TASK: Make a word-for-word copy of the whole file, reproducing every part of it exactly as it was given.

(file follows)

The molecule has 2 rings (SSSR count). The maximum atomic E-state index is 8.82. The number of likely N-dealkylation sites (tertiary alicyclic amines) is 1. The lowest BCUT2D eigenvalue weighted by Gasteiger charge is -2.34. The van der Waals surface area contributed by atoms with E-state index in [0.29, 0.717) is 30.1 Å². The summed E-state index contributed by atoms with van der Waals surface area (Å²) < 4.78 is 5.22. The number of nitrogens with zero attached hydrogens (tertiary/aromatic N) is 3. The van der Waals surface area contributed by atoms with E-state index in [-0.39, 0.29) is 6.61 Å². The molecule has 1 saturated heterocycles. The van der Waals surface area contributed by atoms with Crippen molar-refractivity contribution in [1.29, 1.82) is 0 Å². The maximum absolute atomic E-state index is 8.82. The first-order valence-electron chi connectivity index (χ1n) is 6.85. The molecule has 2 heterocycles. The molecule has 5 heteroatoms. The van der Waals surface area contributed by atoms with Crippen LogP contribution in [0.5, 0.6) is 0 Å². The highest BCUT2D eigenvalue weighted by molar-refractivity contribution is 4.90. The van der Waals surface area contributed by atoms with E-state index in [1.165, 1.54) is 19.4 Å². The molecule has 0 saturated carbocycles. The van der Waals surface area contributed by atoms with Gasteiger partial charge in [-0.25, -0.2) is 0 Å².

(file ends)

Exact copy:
The molecule has 2 rings (SSSR count). The maximum atomic E-state index is 8.82. The number of likely N-dealkylation sites (tertiary alicyclic amines) is 1. The lowest BCUT2D eigenvalue weighted by Gasteiger charge is -2.34. The van der Waals surface area contributed by atoms with E-state index in [0.29, 0.717) is 30.1 Å². The summed E-state index contributed by atoms with van der Waals surface area (Å²) < 4.78 is 5.22. The number of nitrogens with zero attached hydrogens (tertiary/aromatic N) is 3. The van der Waals surface area contributed by atoms with E-state index in [-0.39, 0.29) is 6.61 Å². The molecule has 1 saturated heterocycles. The van der Waals surface area contributed by atoms with Crippen molar-refractivity contribution in [1.29, 1.82) is 0 Å². The maximum absolute atomic E-state index is 8.82. The first-order valence-electron chi connectivity index (χ1n) is 6.85. The molecule has 2 heterocycles. The molecule has 5 heteroatoms. The van der Waals surface area contributed by atoms with Crippen LogP contribution in [0.5, 0.6) is 0 Å². The highest BCUT2D eigenvalue weighted by molar-refractivity contribution is 4.90. The van der Waals surface area contributed by atoms with E-state index in [1.165, 1.54) is 19.4 Å². The molecule has 0 saturated carbocycles. The van der Waals surface area contributed by atoms with Gasteiger partial charge in [-0.25, -0.2) is 0 Å².